2) How do you relate the total performance of a [fictional] world
to the reality of life?
A performatist work imposes itself as a whole on the reader or viewer. Its aim is to affect that person in a fundamental, total way. However, because the performatist work does this using force, it also provokes resistance on the part of the recipient. The performatist work intervenes in the reality of a person’s life. However, it has an ambivalent effect because that person is aware that something is being imposed on him or her. The performatist work can inspire, but also provoke resistance because it challenges us to believe. In this regard it is similar to the challenge posed to us by religious belief. The difference is that unlike religion, no binding social obligations are attached to performatist art. Our attitude of belief is an aesthetic, and not a practical, experience. This aesthetic experience can nonetheless still affect our real lives in positive ways.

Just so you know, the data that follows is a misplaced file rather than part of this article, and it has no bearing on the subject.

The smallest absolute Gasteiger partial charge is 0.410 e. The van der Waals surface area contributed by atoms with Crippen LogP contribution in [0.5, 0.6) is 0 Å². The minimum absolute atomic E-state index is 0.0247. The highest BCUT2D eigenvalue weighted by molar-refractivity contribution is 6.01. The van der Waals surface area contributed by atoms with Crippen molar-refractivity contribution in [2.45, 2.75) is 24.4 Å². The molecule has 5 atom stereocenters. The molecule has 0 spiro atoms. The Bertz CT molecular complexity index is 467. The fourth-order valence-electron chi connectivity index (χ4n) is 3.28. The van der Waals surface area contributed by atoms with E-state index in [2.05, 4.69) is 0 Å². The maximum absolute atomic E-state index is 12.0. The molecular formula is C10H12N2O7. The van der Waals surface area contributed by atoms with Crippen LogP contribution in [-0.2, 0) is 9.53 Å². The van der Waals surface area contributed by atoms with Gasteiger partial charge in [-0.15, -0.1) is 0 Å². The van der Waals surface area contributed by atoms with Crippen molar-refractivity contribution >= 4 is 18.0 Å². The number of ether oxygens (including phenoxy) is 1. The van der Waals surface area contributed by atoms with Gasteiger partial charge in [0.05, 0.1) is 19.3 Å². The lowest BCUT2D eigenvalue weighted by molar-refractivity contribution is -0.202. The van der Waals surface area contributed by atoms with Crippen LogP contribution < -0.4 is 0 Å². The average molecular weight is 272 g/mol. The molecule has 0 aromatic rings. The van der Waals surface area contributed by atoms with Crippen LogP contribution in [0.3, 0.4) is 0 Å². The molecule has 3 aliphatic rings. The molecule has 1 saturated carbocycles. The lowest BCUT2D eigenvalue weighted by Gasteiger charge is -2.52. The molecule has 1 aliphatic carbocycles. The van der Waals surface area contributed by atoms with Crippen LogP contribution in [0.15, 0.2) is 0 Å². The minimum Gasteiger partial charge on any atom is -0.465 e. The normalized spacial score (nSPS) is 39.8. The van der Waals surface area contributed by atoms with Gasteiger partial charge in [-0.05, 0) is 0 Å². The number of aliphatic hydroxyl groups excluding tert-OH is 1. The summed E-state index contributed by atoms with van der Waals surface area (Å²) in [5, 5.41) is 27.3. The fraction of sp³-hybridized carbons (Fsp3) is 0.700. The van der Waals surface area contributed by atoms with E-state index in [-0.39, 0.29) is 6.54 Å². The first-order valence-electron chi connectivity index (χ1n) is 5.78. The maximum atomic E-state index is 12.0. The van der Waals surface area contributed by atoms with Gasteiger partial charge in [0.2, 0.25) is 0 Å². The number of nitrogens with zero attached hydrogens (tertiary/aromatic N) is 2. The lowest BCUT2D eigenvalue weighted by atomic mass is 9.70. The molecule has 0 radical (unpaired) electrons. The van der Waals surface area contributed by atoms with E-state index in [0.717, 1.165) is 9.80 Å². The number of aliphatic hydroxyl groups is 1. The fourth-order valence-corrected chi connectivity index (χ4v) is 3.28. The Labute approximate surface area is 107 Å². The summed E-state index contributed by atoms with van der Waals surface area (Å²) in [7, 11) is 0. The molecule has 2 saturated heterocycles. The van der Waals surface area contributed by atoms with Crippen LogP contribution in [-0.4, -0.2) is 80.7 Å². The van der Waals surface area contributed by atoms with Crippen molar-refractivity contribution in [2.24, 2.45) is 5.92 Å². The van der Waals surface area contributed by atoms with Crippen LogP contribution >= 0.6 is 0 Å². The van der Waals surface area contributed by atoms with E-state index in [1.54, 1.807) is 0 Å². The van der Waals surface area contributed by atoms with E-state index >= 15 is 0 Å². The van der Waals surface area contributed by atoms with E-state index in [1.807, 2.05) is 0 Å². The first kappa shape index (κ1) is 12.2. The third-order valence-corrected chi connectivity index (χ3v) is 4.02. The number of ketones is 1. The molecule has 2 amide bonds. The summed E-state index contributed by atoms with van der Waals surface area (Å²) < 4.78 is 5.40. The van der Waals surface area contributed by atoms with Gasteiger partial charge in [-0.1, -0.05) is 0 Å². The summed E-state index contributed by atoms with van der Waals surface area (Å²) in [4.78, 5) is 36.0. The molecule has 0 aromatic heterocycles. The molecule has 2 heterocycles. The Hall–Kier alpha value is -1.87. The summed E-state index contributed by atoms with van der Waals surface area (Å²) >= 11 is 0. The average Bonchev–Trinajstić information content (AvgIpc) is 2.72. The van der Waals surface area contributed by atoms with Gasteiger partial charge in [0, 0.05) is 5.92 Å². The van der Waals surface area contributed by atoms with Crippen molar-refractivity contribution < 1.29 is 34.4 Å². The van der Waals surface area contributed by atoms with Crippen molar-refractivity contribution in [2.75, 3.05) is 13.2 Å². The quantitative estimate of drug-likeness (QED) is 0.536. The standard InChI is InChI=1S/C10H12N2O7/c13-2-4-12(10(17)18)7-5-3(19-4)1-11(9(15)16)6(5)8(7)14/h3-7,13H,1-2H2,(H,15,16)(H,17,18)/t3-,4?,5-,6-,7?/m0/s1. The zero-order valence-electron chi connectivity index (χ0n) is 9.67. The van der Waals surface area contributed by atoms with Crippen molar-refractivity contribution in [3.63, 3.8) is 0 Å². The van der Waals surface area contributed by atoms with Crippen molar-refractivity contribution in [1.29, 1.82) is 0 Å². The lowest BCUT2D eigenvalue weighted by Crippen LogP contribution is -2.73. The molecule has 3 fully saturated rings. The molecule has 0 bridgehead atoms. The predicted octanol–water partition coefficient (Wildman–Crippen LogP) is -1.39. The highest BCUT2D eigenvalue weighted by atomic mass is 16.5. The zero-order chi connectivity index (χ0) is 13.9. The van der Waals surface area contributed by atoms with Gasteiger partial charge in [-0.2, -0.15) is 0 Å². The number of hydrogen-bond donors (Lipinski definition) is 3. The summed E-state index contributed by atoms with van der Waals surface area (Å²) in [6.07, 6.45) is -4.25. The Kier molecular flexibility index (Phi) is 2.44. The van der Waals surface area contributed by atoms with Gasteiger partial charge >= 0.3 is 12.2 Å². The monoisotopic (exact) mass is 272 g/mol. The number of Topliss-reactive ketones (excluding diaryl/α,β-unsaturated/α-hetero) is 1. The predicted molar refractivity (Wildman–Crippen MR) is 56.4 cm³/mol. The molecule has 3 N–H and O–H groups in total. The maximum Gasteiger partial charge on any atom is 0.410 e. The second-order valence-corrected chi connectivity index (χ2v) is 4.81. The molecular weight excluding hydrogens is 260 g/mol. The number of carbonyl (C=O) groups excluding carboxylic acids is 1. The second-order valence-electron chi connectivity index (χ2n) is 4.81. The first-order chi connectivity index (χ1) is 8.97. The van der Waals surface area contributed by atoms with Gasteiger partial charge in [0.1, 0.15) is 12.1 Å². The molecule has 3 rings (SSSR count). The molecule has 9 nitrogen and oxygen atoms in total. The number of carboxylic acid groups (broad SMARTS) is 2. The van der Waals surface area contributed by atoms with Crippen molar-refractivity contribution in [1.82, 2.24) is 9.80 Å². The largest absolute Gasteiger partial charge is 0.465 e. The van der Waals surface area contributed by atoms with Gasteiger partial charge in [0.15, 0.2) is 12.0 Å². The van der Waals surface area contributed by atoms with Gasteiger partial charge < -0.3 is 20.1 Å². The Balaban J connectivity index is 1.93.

3) Is life itself like performatism, and if so, why?
When the artistic devices used in performatism come to dominate art and culture almost entirely, then life itself will seem to be like performatism. This is an illusion that occurs in every epoch, though.
The performatist view of life is what philosophers call constructivist. It suggests that we understand reality by creating constructs that for a time may seem to overlap with that reality. In truth, our present constructs can always be replaced by future ones. However, this is not easy to do. The constructs that make up performatism are slowly replacing the ones that make up postmodernism. This process may take many years, and even decades.

4)How much should a writer/artist deviate from old stereotyped repetitions?